House Speaker Nancy Pelosi (D-CA) just got the news from Senate Majority Leader Mitch McConnell (R-KY) that the next coronavirus stimulus package will contain liability protection for business owners — a proposal that Pelosi has attempted to reject already.
Pelosi has characterized passing another coronavirus rescue package as an “emergency,” and attempted to blame Republicans for holding a deal up, but refuses to come to the table with the Senate GOP to find a solution.
A looming issue in the age of COVID-19 is that of how business owners can keep their doors open without exposing themselves to liability if employee’s contract coronavirus while at work.
Republicans have staunchly affirmed that business owners should receive legal protection if employee’s contract the virus while at work if the owners have made a good faith effort to prevent the spread of the virus within the workplace.
Democrats have repeatedly rejected the idea, however, with Pelosi recently proclaiming that “What they’re saying to essential workers, ‘you have to go to work because you’re essential. We’ve placed no responsibility on your employer to make that workplace safe.'”
Pelosi said last week that liability protections would be a dealbreaker for Democrats, but Mitch McConnell is sticking to his guns.
McConnell said in May that “I think I can safely say, for our team here, the Republican Senate majority if there’s any red line, it’s on litigation” in regard to the newest coronavirus relief bill, which has been hotly debated for months.
McConnell doubled down in an interview with NewsRadio 840 WHAS on Friday:
Look, ultimately, if we get a deal, I’ll be the one to put it on the floor in the Senate. I assure you it will have liability protection in it. The president and the administration are for it. But, apparently, there was some rumor that they were prepared to negotiate it away. That’s not going to happen.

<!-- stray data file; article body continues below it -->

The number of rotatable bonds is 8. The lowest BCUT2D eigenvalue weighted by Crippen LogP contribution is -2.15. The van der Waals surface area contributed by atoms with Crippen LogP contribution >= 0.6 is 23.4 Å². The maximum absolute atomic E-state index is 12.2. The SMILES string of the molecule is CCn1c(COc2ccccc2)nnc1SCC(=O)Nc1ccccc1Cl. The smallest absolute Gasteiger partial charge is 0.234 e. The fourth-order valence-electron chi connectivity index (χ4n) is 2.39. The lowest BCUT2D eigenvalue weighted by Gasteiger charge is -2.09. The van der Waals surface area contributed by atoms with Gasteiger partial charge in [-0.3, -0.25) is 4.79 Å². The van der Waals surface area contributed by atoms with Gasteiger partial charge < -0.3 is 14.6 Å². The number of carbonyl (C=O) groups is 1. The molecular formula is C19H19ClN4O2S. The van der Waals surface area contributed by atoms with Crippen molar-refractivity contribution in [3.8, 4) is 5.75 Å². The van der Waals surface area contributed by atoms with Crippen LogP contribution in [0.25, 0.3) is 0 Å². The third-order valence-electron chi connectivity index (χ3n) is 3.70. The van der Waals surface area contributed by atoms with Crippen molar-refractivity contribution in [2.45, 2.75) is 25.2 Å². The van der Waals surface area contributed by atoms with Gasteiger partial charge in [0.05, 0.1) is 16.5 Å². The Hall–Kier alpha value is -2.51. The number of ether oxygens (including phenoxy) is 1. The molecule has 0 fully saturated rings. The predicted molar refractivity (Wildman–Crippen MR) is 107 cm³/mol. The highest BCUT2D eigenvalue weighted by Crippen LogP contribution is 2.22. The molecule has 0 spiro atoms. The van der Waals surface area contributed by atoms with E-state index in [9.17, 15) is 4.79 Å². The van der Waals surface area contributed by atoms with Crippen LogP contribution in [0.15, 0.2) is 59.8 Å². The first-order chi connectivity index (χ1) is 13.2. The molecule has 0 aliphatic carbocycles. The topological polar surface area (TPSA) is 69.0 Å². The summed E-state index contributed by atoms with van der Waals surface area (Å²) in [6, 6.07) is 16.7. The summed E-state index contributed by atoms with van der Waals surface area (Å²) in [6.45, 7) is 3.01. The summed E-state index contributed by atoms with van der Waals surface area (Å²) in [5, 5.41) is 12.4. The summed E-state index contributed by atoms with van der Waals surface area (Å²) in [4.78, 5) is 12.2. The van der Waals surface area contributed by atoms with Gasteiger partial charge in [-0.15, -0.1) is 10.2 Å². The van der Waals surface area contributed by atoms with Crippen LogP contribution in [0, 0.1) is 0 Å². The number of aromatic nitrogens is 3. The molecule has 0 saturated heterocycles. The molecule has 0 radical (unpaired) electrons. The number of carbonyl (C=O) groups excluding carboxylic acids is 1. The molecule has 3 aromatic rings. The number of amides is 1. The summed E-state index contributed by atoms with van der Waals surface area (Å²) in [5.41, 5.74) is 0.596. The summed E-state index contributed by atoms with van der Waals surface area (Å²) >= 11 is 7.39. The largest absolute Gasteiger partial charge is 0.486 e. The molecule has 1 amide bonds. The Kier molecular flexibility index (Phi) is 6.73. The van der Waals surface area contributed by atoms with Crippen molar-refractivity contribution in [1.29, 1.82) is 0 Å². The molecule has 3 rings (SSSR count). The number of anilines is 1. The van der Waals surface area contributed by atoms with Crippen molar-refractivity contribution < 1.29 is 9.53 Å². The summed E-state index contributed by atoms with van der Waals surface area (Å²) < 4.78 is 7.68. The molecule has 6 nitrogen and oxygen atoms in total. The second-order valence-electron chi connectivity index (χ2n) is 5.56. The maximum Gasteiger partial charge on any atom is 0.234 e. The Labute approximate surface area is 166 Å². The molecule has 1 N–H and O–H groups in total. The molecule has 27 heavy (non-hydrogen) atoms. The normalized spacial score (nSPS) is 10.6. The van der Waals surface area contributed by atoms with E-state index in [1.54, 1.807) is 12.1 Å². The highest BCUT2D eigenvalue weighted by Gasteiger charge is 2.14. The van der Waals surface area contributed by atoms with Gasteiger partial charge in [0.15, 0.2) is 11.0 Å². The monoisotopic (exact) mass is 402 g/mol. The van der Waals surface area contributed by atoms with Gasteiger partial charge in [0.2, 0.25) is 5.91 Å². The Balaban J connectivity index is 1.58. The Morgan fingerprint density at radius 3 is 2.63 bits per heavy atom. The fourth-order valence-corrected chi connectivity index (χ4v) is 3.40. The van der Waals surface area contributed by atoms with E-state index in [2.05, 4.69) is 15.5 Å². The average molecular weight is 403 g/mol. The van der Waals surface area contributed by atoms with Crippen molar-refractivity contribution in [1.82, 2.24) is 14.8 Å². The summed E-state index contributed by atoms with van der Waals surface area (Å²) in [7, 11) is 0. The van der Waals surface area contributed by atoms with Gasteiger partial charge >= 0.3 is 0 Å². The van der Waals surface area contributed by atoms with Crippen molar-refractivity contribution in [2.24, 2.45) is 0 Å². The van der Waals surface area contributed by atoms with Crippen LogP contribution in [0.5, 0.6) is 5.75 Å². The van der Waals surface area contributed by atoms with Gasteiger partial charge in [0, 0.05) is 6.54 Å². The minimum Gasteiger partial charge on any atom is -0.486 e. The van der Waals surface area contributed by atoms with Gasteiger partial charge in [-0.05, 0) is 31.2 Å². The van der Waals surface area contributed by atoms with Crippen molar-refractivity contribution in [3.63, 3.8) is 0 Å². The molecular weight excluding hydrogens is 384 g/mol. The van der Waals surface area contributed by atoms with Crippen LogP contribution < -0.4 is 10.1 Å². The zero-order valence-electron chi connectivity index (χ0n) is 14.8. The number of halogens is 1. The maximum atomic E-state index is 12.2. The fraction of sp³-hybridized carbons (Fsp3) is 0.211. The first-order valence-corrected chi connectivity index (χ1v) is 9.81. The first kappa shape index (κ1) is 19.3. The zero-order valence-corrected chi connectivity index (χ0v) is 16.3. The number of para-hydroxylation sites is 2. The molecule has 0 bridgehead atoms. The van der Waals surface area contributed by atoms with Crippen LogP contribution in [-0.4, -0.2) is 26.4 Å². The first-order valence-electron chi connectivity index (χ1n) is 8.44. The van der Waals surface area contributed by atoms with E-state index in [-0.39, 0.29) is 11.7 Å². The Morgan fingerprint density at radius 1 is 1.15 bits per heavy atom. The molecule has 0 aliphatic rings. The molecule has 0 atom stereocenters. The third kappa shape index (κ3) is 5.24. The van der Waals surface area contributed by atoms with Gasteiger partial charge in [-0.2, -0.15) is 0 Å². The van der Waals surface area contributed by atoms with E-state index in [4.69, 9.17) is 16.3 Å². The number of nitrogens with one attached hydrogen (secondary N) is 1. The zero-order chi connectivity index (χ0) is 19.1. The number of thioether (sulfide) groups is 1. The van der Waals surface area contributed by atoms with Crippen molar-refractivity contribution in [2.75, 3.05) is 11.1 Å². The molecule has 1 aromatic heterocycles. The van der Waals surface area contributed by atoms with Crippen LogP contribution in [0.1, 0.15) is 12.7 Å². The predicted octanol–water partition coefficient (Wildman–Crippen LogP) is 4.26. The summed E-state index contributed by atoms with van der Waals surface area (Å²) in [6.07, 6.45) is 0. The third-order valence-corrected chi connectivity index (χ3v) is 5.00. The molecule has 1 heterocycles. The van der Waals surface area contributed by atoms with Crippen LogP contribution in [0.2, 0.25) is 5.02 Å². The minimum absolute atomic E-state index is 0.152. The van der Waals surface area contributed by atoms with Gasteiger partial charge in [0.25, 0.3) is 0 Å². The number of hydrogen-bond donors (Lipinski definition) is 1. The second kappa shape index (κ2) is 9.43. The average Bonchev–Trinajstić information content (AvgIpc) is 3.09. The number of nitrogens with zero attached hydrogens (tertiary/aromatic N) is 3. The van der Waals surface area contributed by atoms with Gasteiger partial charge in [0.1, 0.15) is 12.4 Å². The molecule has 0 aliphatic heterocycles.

Fight ramps up
GOP and Democrat lawmakers have been clashing over the next coronavirus stimulus bill since May when Pelosi put forth a $3 trillion proposal that distributed millions of federal dollars to causes entirely unrelated to COVID-19.
The White House also jumped into the debate over liability protections, signaling that Trump’s priorities lie elsewhere, a surprising departure from Trump and McConnell’s typically aligned goals.
White House Press Secretary Kayleigh McEnany told reporters on Friday who had asked if the White House was willing to “pass” on liability protections: “That’s a question for Mitch McConnell. He said that that’s going to be a part of any bill. … That’s his priority. … This president is very keenly focused on unemployment insurance.”
White House chief of staff Mark Meadows, however, told Bloomberg on Friday that if McConnell chooses to prioritize liability protections, “we support him in that decision.”